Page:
Demi Moore Biography:
Demi Moore (Demetria Guynes) was born on the 11th of November 1962 in
Roswell, New Mexico. Her father an Air Force man left her mother Victoria
after a two-month marriage before Demi was born. Her stepfather Danny
Guynes didn't guarantee much stability to her life either. He frequently
changed jobs and made the family move more than 30 times. Until her adolescence
Demi did not know that Danny was not her real father. Her parents used
to drink and argue, until Guynes finally committed suicide by inhaling
carbon monoxide from the exhaust of his car. Demi moved with her mother
She dropped out of high school at the age of 16 to work as a pin-up-girl.
At 18 she married the rock musician Freddy Moore; the marriage lasted
four years. In 1982 she became a regular on the TV show General Hospital.
But being newly married and having a steady acting job didn't guarantee
stability. Moore began abusing drugs: "I got involved with drugs
because I was young and not sure how to deal with my sudden burst of fame."
That lasted more than 3 years, until director Joel Schumacher fired her
from the set of St. Elmo's Fire when she turned up high. She got a withdrawal
treatment and returned after a week... and stayed clean. At the set of
St. Elmo's Fire Demi met Estevez with whom she began a romance that dipped
in and out of engagement for three years. "Estevez was definitely
my first love," she told Cosmopolitan.
But Estevez was not the love of her life. That was Bruce Willis, who Moore
met at a screening of Estevez's 1987 film, Stakeout. After seeing each
other almost daily for just four months, they were married in Vegas by
a fittingly flamboyant minister -- Little Richard. From that kitschy union,
the couple had appeared to have forged an old-fashioned family with three
daughters, Rumer, Scout and Tallulah."A family, for me as a young
girl, was my image of what I hoped for. It was part of the big picture," she told Vanity Fair in '92.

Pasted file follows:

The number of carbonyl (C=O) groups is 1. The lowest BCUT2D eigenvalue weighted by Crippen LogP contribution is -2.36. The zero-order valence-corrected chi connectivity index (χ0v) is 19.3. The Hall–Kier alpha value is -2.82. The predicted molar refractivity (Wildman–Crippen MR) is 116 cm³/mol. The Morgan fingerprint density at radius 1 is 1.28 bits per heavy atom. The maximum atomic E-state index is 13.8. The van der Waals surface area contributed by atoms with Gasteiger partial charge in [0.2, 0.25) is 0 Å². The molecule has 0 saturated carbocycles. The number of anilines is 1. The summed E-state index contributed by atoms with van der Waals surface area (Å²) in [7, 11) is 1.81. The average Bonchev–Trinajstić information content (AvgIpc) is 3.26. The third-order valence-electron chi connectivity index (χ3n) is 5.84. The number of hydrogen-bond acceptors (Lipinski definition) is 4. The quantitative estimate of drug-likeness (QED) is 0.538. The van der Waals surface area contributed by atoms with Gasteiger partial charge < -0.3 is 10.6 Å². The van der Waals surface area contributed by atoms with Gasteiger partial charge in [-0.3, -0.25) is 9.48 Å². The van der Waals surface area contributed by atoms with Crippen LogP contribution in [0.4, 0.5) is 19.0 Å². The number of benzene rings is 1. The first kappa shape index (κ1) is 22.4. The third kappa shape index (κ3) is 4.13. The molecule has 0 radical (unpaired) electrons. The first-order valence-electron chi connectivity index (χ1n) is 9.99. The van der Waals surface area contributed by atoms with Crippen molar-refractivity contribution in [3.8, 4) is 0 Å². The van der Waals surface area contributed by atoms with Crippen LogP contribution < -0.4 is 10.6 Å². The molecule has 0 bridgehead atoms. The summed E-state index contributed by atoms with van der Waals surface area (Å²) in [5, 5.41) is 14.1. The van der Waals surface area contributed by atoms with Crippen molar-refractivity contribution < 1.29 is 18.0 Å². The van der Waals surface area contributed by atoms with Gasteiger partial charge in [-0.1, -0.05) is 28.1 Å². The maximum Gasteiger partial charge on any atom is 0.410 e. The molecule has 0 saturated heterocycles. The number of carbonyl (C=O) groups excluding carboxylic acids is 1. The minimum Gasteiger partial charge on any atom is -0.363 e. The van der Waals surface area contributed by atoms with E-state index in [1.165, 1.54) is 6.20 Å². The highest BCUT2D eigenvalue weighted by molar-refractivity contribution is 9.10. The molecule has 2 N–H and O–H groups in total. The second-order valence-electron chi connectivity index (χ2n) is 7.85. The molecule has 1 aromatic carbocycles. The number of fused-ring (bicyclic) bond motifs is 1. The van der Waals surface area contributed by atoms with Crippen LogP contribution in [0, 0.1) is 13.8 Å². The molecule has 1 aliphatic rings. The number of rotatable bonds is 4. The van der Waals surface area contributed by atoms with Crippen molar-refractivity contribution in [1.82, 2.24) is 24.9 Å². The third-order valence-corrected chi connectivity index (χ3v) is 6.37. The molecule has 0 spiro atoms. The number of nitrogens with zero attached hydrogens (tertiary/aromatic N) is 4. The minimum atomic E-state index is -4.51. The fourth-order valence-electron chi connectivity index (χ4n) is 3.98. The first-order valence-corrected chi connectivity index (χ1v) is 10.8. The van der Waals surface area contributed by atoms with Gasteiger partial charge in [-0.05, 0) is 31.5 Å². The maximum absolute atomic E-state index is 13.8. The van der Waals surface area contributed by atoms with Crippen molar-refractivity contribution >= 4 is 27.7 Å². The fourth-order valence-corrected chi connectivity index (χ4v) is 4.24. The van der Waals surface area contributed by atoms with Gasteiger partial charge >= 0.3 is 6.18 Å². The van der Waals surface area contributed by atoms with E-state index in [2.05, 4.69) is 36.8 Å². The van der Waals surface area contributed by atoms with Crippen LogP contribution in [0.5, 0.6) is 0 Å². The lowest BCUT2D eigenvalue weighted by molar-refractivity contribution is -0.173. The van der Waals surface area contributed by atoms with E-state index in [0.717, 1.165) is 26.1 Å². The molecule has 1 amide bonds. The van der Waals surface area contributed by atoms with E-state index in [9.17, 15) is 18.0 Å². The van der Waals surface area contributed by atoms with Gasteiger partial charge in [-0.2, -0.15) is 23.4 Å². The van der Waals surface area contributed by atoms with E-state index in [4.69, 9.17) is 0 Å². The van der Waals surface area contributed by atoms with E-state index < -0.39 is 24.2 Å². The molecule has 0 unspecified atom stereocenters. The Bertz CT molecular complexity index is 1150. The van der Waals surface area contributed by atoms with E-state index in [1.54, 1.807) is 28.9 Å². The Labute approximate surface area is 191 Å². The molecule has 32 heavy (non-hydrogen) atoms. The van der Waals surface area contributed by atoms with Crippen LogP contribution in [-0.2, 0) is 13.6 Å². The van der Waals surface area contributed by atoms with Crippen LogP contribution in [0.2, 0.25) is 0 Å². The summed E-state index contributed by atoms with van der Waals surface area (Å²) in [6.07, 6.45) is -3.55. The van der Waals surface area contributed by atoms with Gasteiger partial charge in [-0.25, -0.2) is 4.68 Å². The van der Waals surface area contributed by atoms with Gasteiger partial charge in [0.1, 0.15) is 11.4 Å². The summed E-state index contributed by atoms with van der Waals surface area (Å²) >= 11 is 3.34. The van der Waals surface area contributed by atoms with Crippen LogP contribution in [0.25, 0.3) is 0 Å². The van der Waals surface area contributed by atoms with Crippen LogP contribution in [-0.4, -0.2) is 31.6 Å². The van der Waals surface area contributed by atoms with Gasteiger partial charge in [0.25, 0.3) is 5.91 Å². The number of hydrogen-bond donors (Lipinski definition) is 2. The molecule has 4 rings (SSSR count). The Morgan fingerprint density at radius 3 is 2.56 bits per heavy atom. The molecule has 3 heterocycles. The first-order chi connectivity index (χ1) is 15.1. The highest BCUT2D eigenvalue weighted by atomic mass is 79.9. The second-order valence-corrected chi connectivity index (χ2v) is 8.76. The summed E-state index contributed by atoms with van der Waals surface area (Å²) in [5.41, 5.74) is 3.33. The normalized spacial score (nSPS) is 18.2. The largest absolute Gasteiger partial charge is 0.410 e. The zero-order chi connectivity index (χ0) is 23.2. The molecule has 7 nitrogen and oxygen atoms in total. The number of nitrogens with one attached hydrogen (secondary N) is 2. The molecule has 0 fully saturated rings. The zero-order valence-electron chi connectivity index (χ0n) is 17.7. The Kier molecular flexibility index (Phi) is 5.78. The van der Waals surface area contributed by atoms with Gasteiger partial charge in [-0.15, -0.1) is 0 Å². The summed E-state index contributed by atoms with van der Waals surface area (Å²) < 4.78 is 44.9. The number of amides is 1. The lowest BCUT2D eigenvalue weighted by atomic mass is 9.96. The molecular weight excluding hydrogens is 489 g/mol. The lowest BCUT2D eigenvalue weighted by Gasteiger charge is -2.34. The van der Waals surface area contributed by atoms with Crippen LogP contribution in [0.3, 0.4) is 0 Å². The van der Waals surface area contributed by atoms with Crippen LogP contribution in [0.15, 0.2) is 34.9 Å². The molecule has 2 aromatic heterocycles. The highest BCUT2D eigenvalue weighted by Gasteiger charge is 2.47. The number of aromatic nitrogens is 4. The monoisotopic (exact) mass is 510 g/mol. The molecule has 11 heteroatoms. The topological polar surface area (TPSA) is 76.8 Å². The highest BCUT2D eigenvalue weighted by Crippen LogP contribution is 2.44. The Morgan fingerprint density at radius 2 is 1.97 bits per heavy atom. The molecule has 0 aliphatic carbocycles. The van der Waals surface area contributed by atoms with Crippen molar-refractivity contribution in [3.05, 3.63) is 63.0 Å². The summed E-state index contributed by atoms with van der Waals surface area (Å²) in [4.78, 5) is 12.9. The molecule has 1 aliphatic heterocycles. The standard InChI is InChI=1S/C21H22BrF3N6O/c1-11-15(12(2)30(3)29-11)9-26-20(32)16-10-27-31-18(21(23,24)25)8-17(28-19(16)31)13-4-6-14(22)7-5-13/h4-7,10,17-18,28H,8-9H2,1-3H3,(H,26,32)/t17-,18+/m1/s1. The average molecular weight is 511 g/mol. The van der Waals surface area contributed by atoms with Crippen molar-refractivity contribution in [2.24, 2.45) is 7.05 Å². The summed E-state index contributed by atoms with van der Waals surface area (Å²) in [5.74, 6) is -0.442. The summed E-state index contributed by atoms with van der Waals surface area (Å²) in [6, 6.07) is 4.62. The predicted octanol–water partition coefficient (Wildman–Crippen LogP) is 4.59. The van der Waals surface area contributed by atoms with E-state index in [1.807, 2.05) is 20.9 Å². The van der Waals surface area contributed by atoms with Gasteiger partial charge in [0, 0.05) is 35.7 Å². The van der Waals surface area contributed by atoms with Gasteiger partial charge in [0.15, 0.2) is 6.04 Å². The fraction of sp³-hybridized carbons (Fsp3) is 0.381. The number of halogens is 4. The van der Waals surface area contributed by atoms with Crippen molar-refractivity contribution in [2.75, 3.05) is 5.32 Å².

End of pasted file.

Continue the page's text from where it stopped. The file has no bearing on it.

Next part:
But from the start, tabloids and the rumor mill predicted the headstrong
pair's imminent rift -- first as Moore's stardom rose to Willis's height,
then as the hard-working couple spent more time apart. In 1997 they waged
a highly publicized court battle with former nanny, Kim Tannahill, who
accused the pair -- especially Moore -- of being inattentive to the children
and abusive employers. After more than ten years, the incessant naysaying
proved right -- Moore and Willis split in the summer of 1998. Friends
called the parting amicable, though Liz Smith reported that "Demi
has taken the breakup much harder than Bruce."
Perhaps that was because Willis had other things to concentrate on, like
his still booming career in for example The Fifth Element and Amageddon
. The once-blazing Moore, on the other hand, had no new projects lined
up. In the early '90s her big pictures, including Ghost and Indecent Proposal
had indeed proved huge, despite critics' disapproval. That seeming bankability
had helped vault Moore to the top of the A-list of Hollywood actresses.
But later vehicles like 1996's Striptease (which might have been more
enticing if Moore hadn't already twice bared
all for the cover of Vanity Fair) and G.I. Jane (a picture many critics
called publicity for the army) underwhelmed critics and audiences.
Still, it would be foolhardy to count Moore down -- or out. The steel-willed
actress has always seemed unfazed by criticism of her naked ambition. She told George magazine: "There's still a negative attitude
in our society towards women who use a strength that's inherent -- their
femininity -- in any way that might be considered seductive."
After appearing in GI Jane and Deconstructing Harry in 1997, Moore took
a three year break from Hollywood to spend more time with her children.
However even now she is not jumping back into her career. In 2000 she
was the lead role in Passions of the Mind, and later this year she's appearing
as the villainess in Charlie's Angels 2. She has also lent her trademark
husky voice to several animated ventures.